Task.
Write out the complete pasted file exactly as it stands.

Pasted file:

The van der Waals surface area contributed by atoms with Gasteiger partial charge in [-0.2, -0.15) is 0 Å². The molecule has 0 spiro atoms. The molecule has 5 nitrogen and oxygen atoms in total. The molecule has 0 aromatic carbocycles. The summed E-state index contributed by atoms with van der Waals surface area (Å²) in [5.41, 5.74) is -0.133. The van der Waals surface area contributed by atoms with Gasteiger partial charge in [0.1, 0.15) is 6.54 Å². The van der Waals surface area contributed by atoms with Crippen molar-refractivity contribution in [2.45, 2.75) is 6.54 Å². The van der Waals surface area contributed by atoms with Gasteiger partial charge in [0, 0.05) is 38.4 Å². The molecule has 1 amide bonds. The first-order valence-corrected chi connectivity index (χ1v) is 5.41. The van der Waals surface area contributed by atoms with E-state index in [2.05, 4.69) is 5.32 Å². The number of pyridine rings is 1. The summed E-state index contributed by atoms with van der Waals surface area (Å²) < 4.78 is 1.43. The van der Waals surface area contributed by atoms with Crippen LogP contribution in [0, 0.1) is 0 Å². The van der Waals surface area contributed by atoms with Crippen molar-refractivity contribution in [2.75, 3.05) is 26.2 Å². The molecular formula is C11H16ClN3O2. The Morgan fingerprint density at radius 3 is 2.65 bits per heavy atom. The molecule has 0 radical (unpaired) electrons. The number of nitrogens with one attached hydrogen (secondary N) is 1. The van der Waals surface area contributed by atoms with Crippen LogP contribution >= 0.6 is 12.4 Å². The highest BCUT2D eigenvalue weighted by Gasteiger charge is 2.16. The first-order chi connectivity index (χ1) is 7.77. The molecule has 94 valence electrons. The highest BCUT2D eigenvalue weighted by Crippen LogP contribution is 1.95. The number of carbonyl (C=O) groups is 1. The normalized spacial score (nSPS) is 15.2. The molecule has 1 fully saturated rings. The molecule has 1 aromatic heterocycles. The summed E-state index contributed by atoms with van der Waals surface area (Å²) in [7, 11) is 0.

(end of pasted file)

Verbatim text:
The van der Waals surface area contributed by atoms with Gasteiger partial charge in [-0.2, -0.15) is 0 Å². The molecule has 0 spiro atoms. The molecule has 5 nitrogen and oxygen atoms in total. The molecule has 0 aromatic carbocycles. The summed E-state index contributed by atoms with van der Waals surface area (Å²) in [5.41, 5.74) is -0.133. The van der Waals surface area contributed by atoms with Gasteiger partial charge in [0.1, 0.15) is 6.54 Å². The van der Waals surface area contributed by atoms with Crippen molar-refractivity contribution in [2.45, 2.75) is 6.54 Å². The van der Waals surface area contributed by atoms with Gasteiger partial charge in [0, 0.05) is 38.4 Å². The molecule has 1 amide bonds. The first-order valence-corrected chi connectivity index (χ1v) is 5.41. The van der Waals surface area contributed by atoms with E-state index in [2.05, 4.69) is 5.32 Å². The number of pyridine rings is 1. The summed E-state index contributed by atoms with van der Waals surface area (Å²) < 4.78 is 1.43. The van der Waals surface area contributed by atoms with Crippen LogP contribution in [0, 0.1) is 0 Å². The van der Waals surface area contributed by atoms with Crippen molar-refractivity contribution in [2.75, 3.05) is 26.2 Å². The molecular formula is C11H16ClN3O2. The Morgan fingerprint density at radius 3 is 2.65 bits per heavy atom. The molecule has 0 radical (unpaired) electrons. The number of nitrogens with one attached hydrogen (secondary N) is 1. The van der Waals surface area contributed by atoms with Crippen LogP contribution >= 0.6 is 12.4 Å². The highest BCUT2D eigenvalue weighted by Gasteiger charge is 2.16. The first-order chi connectivity index (χ1) is 7.77. The molecule has 94 valence electrons. The highest BCUT2D eigenvalue weighted by Crippen LogP contribution is 1.95. The number of carbonyl (C=O) groups is 1. The normalized spacial score (nSPS) is 15.2. The molecule has 1 fully saturated rings. The molecule has 1 aromatic heterocycles. The summed E-state index contributed by atoms with van der Waals surface area (Å²) in [7, 11) is 0.